As he related the story, he arrived in a certain area to find several bulls in a meadow that had houses and camps on every side of it. The bulls were surrounded by a large number of persons who appeared to be assisting in the hunt, but no bull was shot at this point. It seems they were keeping the animals there so that if the bull they wanted did not arrive, the person they were guiding (who had a bull tag) could kill one of these animals. One of these bulls was an extremely impressive animal and another guide who was not part of this hunting party was allegedly complaining about this party keeping the bulls from leaving the meadow so that others could not shoot any of them.
In time the famous character bull came walking from the woods by a camp on the opposite side of a township road from where the bulls were in the meadow, crossed the road, and headed toward the general area where the other bulls were. As he left the township road, he entered an area, which was a mixture of small to mid-sized trees and open grasses. A portion of the hunting party arrived and the shooter was positioned some distance from the road in this meadow.. At this point the witness estimates the bull was about 50 yards from the shooter. It seems he missed the animal completely with the first shot and the bull gave little to no reaction to being shot at. The shooter was then placed a few feet from that position and he fired again--this time hitting the animal in a leg, and again there was little if any reaction to the gunfire and the bullet wound other than to move enough that the shooter had to be repositioned. The third shot was fatal and a famous Pennsylvania bull elk was no more.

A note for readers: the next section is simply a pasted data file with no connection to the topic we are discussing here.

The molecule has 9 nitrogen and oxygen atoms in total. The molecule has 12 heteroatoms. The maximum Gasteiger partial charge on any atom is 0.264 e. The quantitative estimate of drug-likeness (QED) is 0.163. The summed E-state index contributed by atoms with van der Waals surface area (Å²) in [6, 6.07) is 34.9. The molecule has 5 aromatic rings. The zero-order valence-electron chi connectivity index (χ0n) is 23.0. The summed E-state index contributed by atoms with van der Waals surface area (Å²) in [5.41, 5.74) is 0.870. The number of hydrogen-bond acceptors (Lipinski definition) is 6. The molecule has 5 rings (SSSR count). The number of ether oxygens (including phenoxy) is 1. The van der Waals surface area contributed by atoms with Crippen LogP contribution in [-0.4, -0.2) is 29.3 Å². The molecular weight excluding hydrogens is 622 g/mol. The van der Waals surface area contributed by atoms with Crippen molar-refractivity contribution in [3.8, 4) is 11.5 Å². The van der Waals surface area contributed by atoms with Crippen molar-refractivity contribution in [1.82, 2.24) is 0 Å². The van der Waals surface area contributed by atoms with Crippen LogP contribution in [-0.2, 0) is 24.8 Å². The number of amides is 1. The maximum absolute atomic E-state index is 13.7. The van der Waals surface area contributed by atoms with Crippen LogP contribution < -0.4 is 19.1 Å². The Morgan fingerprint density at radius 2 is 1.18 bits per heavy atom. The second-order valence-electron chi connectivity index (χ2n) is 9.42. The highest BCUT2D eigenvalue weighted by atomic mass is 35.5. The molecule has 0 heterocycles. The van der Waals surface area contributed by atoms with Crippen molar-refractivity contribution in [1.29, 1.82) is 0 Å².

On Thursday morning the witness and I traveled to the area and he related the account again to me again as we stood near to where this all occurred. Later in the morning another source confirmed that the bull was killed in that spot and the story as told was consistent with the accepted details of the story that they "the source" was aware of. There were a few small details that they had not heard from others participating in the event so they could not comment on those aspects.
This is known as a good area to see elk, so I left Benezette before dawn on Friday morning so as to be there by photographic light, but I encountered a bachelor group in a roadside meadow as day was breaking so I paused for awhile to film and photograph these animals. This turned out to be one of the best photo opportunities of the trip.
|Foggy Morning 6x7-Velvet Hanging In Strips: 500mmF4|
|Bulls In Early Morning Fog: 300mm F2.8|
|Bull Feeding On Apples: 300mm F2.8|
With that it was time to head back for Benezette and then for home. I did have some more bull encounters on the way, but that is a story for another time as is an analysis of this situation.
Originally posted at Pennsylvania Wildlife Photographer by Willard Hill.